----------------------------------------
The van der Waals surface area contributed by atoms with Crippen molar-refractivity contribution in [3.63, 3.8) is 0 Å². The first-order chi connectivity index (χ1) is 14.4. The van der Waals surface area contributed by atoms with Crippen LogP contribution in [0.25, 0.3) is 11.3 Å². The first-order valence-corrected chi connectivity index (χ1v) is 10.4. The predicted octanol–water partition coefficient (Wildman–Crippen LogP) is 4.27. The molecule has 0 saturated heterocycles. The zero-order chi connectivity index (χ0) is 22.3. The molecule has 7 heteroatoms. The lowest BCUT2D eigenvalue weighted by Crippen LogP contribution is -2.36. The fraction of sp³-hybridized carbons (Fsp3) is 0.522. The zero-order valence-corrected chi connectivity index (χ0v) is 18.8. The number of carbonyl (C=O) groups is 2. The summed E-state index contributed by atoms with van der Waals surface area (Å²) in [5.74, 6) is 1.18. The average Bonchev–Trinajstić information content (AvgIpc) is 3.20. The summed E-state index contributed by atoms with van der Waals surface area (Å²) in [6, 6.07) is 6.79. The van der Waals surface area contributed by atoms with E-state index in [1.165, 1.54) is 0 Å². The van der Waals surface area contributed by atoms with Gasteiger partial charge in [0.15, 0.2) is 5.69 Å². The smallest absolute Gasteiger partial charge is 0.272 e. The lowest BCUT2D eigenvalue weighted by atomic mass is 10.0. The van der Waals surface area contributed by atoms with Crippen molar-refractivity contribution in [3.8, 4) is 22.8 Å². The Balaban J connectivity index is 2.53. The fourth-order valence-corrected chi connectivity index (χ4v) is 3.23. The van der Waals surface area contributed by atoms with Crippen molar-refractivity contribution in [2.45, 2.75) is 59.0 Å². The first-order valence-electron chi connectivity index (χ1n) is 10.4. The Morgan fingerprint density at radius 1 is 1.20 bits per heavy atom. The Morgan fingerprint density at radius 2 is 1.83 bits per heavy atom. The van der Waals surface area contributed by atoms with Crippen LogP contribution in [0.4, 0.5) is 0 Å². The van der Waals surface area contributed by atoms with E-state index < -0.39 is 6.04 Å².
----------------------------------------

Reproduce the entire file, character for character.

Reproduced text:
The van der Waals surface area contributed by atoms with Crippen molar-refractivity contribution in [3.63, 3.8) is 0 Å². The first-order chi connectivity index (χ1) is 14.4. The van der Waals surface area contributed by atoms with Crippen LogP contribution in [0.25, 0.3) is 11.3 Å². The first-order valence-corrected chi connectivity index (χ1v) is 10.4. The predicted octanol–water partition coefficient (Wildman–Crippen LogP) is 4.27. The molecule has 0 saturated heterocycles. The zero-order chi connectivity index (χ0) is 22.3. The molecule has 7 heteroatoms. The lowest BCUT2D eigenvalue weighted by Crippen LogP contribution is -2.36. The fraction of sp³-hybridized carbons (Fsp3) is 0.522. The zero-order valence-corrected chi connectivity index (χ0v) is 18.8. The number of carbonyl (C=O) groups is 2. The summed E-state index contributed by atoms with van der Waals surface area (Å²) in [5.74, 6) is 1.18. The average Bonchev–Trinajstić information content (AvgIpc) is 3.20. The summed E-state index contributed by atoms with van der Waals surface area (Å²) in [6, 6.07) is 6.79. The van der Waals surface area contributed by atoms with E-state index in [1.165, 1.54) is 0 Å². The van der Waals surface area contributed by atoms with Gasteiger partial charge in [0.15, 0.2) is 5.69 Å². The smallest absolute Gasteiger partial charge is 0.272 e. The lowest BCUT2D eigenvalue weighted by atomic mass is 10.0. The van der Waals surface area contributed by atoms with Crippen molar-refractivity contribution in [3.8, 4) is 22.8 Å². The Balaban J connectivity index is 2.53. The fourth-order valence-corrected chi connectivity index (χ4v) is 3.23. The van der Waals surface area contributed by atoms with Crippen molar-refractivity contribution in [2.45, 2.75) is 59.0 Å². The first-order valence-electron chi connectivity index (χ1n) is 10.4. The Morgan fingerprint density at radius 1 is 1.20 bits per heavy atom. The Morgan fingerprint density at radius 2 is 1.83 bits per heavy atom. The van der Waals surface area contributed by atoms with Crippen LogP contribution in [0.4, 0.5) is 0 Å². The van der Waals surface area contributed by atoms with E-state index < -0.39 is 6.04 Å².